Take the 2-minute tour ×
Super User is a question and answer site for computer enthusiasts and power users. It's 100% free, no registration required.

I tried to use NotePad to open system.log and software.log in Windows and it said it couldn't open because file was in use. Is there an editor which can open such files? for Windows XP.

share|improve this question
add comment

5 Answers

If the files are open for exclusive write by another application then the operating system won't allow you to open them.

Often you can get away with copying the files that are in use, and then you can at least open the copies to read the contents up to that point in time.

share|improve this answer
    
+1: yes 'exclusive' does mean exclusive. And why wouldn't the OS open log files for exclusive writes? –  pavium Jan 14 '10 at 6:11
    
On the other hand: maybe Tony_Heinrich only wants to open it for reading. Thus, a file viewer would be sufficient. Or an editor which opens locked files as read only. –  Martin Jan 14 '10 at 7:53
    
Yes I want to open files for read only. Those are log files which might contain information I need. I had something fail and it said it look at the system.log file. –  Tony_Henrich Jan 15 '10 at 6:44
add comment

gvim pretty much opens anything an OS allows it to ...

share|improve this answer
    
But the issue in this case is that the OS won't allow you to... –  Sasha Chedygov Jan 14 '10 at 6:45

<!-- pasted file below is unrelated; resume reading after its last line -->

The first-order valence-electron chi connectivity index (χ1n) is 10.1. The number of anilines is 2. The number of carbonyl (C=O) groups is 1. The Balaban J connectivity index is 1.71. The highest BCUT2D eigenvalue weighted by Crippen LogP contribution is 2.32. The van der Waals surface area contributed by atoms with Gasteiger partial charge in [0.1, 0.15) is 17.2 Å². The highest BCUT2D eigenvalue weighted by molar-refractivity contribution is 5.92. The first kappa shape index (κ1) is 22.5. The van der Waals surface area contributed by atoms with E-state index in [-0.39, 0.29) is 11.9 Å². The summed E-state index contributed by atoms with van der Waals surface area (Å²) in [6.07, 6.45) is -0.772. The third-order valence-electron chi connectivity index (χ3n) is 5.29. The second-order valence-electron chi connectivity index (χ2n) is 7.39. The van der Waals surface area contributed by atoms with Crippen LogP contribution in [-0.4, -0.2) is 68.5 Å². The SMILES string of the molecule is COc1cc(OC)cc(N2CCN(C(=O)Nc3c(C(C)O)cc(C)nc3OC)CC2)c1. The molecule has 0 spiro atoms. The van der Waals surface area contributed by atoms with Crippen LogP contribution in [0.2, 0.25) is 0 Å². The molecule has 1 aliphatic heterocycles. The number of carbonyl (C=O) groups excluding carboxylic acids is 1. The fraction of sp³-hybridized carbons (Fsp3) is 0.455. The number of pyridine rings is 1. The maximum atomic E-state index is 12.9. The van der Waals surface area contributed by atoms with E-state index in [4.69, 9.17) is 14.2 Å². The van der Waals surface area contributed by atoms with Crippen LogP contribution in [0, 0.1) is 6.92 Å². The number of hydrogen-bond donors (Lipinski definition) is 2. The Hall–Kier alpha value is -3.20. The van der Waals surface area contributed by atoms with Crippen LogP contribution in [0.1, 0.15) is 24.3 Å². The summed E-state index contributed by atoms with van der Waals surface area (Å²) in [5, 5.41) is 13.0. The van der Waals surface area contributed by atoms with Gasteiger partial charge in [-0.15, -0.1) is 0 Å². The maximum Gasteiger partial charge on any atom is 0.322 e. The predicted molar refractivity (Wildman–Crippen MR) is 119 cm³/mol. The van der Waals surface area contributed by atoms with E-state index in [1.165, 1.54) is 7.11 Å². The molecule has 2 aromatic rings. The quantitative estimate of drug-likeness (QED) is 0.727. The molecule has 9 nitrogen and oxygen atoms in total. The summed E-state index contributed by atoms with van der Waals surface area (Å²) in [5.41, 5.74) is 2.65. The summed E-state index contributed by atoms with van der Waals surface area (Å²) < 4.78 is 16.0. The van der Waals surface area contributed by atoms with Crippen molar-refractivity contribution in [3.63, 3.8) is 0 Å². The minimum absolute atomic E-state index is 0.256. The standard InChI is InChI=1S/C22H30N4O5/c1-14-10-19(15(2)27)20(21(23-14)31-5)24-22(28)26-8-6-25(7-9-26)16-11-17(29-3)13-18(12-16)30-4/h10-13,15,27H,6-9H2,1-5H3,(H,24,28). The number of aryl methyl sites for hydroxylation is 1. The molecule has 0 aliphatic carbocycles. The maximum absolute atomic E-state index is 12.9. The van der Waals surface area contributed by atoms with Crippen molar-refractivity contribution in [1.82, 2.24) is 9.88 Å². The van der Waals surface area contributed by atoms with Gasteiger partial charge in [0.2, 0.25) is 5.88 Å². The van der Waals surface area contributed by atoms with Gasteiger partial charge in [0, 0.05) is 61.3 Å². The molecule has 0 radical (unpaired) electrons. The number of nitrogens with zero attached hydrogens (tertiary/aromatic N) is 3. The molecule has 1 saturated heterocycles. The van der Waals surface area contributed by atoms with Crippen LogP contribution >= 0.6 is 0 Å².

@musicfreak - no, but since vim doesn't lock a file, you may be able to still open it. it creates a copy in its own buffer. in any case, have you tried ? if an os doesn't allow reading, then we have nothing to talk about ... story finished ... file can't be viewed. –  ldigas Jan 15 '10 at 1:24
add comment

I don't think there are any editors that will open system.log (or software.log) directly, but you can make a copy of it and then edit that file:

  1. Open Event Viewer (under Administrative Tools)
  2. Right Click on the log you want to save.
  3. Save it as a text file (or any format you want).
  4. Edit the file you saved.
share|improve this answer
add comment

Try

notepad++. It will not only load files in use, but if you minimize it & maximize it again, it will ask you whether you want to reload the file too.

share|improve this answer
add comment

A quick test (in Windows 7) showed that notepad2 was able to do this, although the contents seemed a bit garbled. May not apply to XP.

Maybe not a viable answer in your case, but if all else fails you could open them in Ubuntu or other Linux OS. Use a live CD and it won't change the system.

share|improve this answer
1  
i think rebooting into another OS counts as "making the files not in use anymore", so while accurate, opening them with a LiveCD isn't very useful. –  quack quixote Jan 14 '10 at 7:22
    
Agreed, ~quack. I started to write that part as a comment, then tried the Notepad 2 method. I'll amend a little. –  outsideblasts Jan 14 '10 at 7:29
add comment

Your Answer

 
discard

By posting your answer, you agree to the privacy policy and terms of service.

Not the answer you're looking for? Browse other questions tagged or ask your own question.